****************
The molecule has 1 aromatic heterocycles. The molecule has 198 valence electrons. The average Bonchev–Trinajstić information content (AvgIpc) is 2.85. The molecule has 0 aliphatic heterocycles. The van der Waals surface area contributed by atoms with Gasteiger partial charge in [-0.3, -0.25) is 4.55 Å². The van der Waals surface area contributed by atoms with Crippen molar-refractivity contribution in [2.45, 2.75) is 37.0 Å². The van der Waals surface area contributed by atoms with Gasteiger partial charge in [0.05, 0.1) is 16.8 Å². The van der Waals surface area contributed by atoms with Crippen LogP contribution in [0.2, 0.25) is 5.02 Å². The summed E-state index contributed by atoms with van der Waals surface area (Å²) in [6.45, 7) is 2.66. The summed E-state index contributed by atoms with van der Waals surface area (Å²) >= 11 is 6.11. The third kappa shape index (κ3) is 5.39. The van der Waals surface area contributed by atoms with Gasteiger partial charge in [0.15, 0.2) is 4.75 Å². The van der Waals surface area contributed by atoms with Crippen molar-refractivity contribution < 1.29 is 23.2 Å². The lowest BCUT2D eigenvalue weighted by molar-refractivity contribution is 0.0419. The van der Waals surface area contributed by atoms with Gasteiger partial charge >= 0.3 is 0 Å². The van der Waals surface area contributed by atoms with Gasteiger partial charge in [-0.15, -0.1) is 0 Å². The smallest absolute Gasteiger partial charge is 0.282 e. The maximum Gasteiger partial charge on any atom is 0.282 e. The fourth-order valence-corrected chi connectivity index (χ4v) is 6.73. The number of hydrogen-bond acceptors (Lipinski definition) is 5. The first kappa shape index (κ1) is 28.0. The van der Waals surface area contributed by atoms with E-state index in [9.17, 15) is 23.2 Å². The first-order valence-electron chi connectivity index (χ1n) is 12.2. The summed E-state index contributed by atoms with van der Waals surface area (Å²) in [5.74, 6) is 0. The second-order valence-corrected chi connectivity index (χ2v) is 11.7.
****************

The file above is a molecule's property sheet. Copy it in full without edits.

The molecule has 1 aromatic heterocycles. The molecule has 198 valence electrons. The average Bonchev–Trinajstić information content (AvgIpc) is 2.85. The molecule has 0 aliphatic heterocycles. The van der Waals surface area contributed by atoms with Gasteiger partial charge in [-0.3, -0.25) is 4.55 Å². The van der Waals surface area contributed by atoms with Crippen molar-refractivity contribution in [2.45, 2.75) is 37.0 Å². The van der Waals surface area contributed by atoms with Gasteiger partial charge in [0.05, 0.1) is 16.8 Å². The van der Waals surface area contributed by atoms with Crippen LogP contribution in [0.2, 0.25) is 5.02 Å². The summed E-state index contributed by atoms with van der Waals surface area (Å²) in [6.45, 7) is 2.66. The summed E-state index contributed by atoms with van der Waals surface area (Å²) >= 11 is 6.11. The third kappa shape index (κ3) is 5.39. The van der Waals surface area contributed by atoms with Gasteiger partial charge in [0.15, 0.2) is 4.75 Å². The van der Waals surface area contributed by atoms with Crippen molar-refractivity contribution < 1.29 is 23.2 Å². The lowest BCUT2D eigenvalue weighted by molar-refractivity contribution is 0.0419. The van der Waals surface area contributed by atoms with Gasteiger partial charge >= 0.3 is 0 Å². The van der Waals surface area contributed by atoms with Gasteiger partial charge in [-0.15, -0.1) is 0 Å². The smallest absolute Gasteiger partial charge is 0.282 e. The maximum Gasteiger partial charge on any atom is 0.282 e. The fourth-order valence-corrected chi connectivity index (χ4v) is 6.73. The number of hydrogen-bond acceptors (Lipinski definition) is 5. The first kappa shape index (κ1) is 28.0. The van der Waals surface area contributed by atoms with E-state index in [9.17, 15) is 23.2 Å². The first-order valence-electron chi connectivity index (χ1n) is 12.2. The summed E-state index contributed by atoms with van der Waals surface area (Å²) in [5.74, 6) is 0. The second-order valence-corrected chi connectivity index (χ2v) is 11.7.